Wednesday, January 25, 2017

Another hill worth dying on

When U.S. Supreme Court justice Antonin Scalia passed away early last year, Senate Majority Leader Mitch McConnell (R-KY) stated within hours of the news that the next President would fill the sudden vacancy. McConnell held firm on that as then President Barack Obama's nominee Merrick Garland never received a hearing, a move which infuriated leftists.

Punting on Obama's SCOTUS nominee was a risk McConnell and Senate Republicans were willing to take despite it being far from a guarantee that a GOP President would be elected the following November or that their party would maintain control of the U.S. Senate. I said at the time that it was a hill worth dying on, in that it could be one issue to mobilize reluctant conservatives behind a potential Donald Trump candidacy (which, of course, came to fruition).

McConnell's gamble did indeed pay off, as Trump was elected President and the GOP, despite losing two Senate seats, maintained a majority in the upper chamber.

Earlier this week, President Trump indicated he will put forth his Supreme Court nominee next week Thursday. The rumored short list consists of strict constructionists in the motif of Scalia. Unless there are 8 Democrats willing to join all 52 Republicans to form the 60-vote threshold to end a filibuster, it's possible the Dems will block any attempts for the Senate to hold an "up or down" vote for Trump's nominee. Even though the Dem majority in 2013 went with the nuclear option (forming a rule where only a simple majority is required to end a filibuster) for lower court nominees, the Supreme Court confirmation process still requires 60 votes to end debate.

So will the GOP Senate go "nuclear" for Supreme Court nominees if the Dems balk? It would appear so.

The Senate's No. 3 Republican told reporters at a GOP retreat Wednesday the Senate will fill the Supreme Court vacancy even if Democrats threaten to mount a filibuster, and suggested the GOP may be ready to invoke another "nuclear option" if needed.

"We hope there are Democrats who are available to work with us and work constructively," Senate Republican Conference Committee Chairman John Thune, R-S.D., said, adding that there will likely be "additional opportunities" for both parties to consult with President Trump on the nominee. "We will fill that seat."

The tone struck by Sen. Thune sounds very similar to that of McConnell's on this past weekend's Fox News Sunday with Chris Wallace.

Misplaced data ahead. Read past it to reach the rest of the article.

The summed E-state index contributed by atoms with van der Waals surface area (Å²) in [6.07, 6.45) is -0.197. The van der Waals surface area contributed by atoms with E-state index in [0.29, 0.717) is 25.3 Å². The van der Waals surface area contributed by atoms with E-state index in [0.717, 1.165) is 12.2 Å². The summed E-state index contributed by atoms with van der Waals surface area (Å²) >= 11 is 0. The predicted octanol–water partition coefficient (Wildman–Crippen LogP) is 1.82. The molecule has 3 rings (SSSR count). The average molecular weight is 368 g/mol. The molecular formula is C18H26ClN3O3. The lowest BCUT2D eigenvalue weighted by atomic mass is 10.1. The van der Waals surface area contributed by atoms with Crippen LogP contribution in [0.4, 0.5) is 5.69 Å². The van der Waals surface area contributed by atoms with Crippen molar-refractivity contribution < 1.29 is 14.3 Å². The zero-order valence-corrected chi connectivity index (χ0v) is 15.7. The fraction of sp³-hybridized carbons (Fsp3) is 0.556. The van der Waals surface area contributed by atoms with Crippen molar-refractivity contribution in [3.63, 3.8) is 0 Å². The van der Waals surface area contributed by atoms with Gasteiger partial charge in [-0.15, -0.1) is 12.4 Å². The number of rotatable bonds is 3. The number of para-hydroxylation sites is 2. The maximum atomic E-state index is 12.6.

MCCONNELL: Well, let me just say, I’m confident we’ll get a Supreme Court nominees confirmed. I expect an outstanding nominee sometime soon. I think it’s noteworthy to look at how the Republican minority handled Bill Clinton the first — in his first administration. Both — both of his first two nominees, Ginsburg and Breyer, no filibuster. Obama, in his first term, to go, no filibuster. We think our nominee ought to be treated the same way. If he is not treated that way, then, under the current Senate rule, we would have to get cloture. That is, we’d have to get 60 votes. We had to do that when the Democrats objecting to Justice Alito 10 years ago, but cloture was invoked. Sorry for the long answer. I think the short answer is, the nominee will be confirmed.

WALLACE: But would you consider extending the nuclear option and saying, even for Supreme Court justices, just a simple majority?

MCCONNELL: The nominee will be confirmed.

WALLACE: One thing I’ve learned with you, Senator McConnell, is once you’ve given an answer, you’re going to stick with that.

I wholeheartedly agree that Senate Republicans should invoke the nuke option if there are not 60 votes to end a filibuster. As of today, it doesn't appear nearly as big a political risk given that Trump will remain President at least until 2020 and the Senate Democrats (including the 2 Independents who caucus with the Dems) have 25 seats up for election in 2018 (the GOP has only 9). Of those 25 states where a Democrat is up in '18, Trump prevailed in ten of them this past November. As such, it's conceivable that the GOP will increase their Senate majority and thus have an opportunity to fill multiple Supreme Court seats between now and the next Presidential election in '20.

Even if the GOP were to get wiped out in 2020, at least they can say they protected the SCOTUS for another generation.


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